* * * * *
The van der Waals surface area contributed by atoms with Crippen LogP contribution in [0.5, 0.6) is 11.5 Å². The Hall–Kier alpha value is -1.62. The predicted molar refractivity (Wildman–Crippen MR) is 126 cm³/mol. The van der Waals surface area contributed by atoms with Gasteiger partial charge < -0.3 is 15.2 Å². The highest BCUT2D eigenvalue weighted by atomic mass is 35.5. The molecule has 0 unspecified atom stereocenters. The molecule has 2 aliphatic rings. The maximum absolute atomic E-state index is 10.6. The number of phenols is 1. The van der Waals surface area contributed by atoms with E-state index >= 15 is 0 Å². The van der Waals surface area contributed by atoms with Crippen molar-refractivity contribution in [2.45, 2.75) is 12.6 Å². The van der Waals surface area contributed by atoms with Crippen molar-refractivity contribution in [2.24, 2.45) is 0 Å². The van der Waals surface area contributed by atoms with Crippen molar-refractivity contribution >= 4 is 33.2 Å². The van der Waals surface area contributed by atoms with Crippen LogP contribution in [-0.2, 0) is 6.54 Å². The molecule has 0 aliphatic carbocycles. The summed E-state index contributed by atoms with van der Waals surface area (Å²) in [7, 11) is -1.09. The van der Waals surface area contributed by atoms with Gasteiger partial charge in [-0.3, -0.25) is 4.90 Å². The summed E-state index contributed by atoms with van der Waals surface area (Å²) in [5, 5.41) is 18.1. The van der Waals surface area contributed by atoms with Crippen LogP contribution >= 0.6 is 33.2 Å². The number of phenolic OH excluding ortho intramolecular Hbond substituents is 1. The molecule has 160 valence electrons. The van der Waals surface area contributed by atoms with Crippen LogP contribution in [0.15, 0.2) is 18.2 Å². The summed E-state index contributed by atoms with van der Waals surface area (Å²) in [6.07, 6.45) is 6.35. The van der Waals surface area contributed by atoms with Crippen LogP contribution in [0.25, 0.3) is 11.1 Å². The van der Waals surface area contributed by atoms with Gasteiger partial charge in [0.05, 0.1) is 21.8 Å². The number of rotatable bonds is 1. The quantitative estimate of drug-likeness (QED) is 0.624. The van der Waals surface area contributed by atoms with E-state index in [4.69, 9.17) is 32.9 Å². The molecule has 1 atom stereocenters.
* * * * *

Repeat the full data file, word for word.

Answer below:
The van der Waals surface area contributed by atoms with Crippen LogP contribution in [0.5, 0.6) is 11.5 Å². The Hall–Kier alpha value is -1.62. The predicted molar refractivity (Wildman–Crippen MR) is 126 cm³/mol. The van der Waals surface area contributed by atoms with Gasteiger partial charge < -0.3 is 15.2 Å². The highest BCUT2D eigenvalue weighted by atomic mass is 35.5. The molecule has 0 unspecified atom stereocenters. The molecule has 2 aliphatic rings. The maximum absolute atomic E-state index is 10.6. The number of phenols is 1. The van der Waals surface area contributed by atoms with E-state index >= 15 is 0 Å². The van der Waals surface area contributed by atoms with Crippen molar-refractivity contribution in [2.45, 2.75) is 12.6 Å². The van der Waals surface area contributed by atoms with Crippen molar-refractivity contribution in [2.24, 2.45) is 0 Å². The van der Waals surface area contributed by atoms with Crippen molar-refractivity contribution >= 4 is 33.2 Å². The van der Waals surface area contributed by atoms with Crippen LogP contribution in [-0.2, 0) is 6.54 Å². The molecule has 0 aliphatic carbocycles. The summed E-state index contributed by atoms with van der Waals surface area (Å²) in [7, 11) is -1.09. The van der Waals surface area contributed by atoms with Gasteiger partial charge in [-0.3, -0.25) is 4.90 Å². The summed E-state index contributed by atoms with van der Waals surface area (Å²) in [5, 5.41) is 18.1. The van der Waals surface area contributed by atoms with Crippen LogP contribution >= 0.6 is 33.2 Å². The number of phenolic OH excluding ortho intramolecular Hbond substituents is 1. The molecule has 160 valence electrons. The van der Waals surface area contributed by atoms with Crippen LogP contribution in [0.15, 0.2) is 18.2 Å². The summed E-state index contributed by atoms with van der Waals surface area (Å²) in [6.07, 6.45) is 6.35. The van der Waals surface area contributed by atoms with Crippen LogP contribution in [0.25, 0.3) is 11.1 Å². The van der Waals surface area contributed by atoms with Gasteiger partial charge in [0.05, 0.1) is 21.8 Å². The number of rotatable bonds is 1. The quantitative estimate of drug-likeness (QED) is 0.624. The van der Waals surface area contributed by atoms with E-state index in [4.69, 9.17) is 32.9 Å². The molecule has 1 atom stereocenters.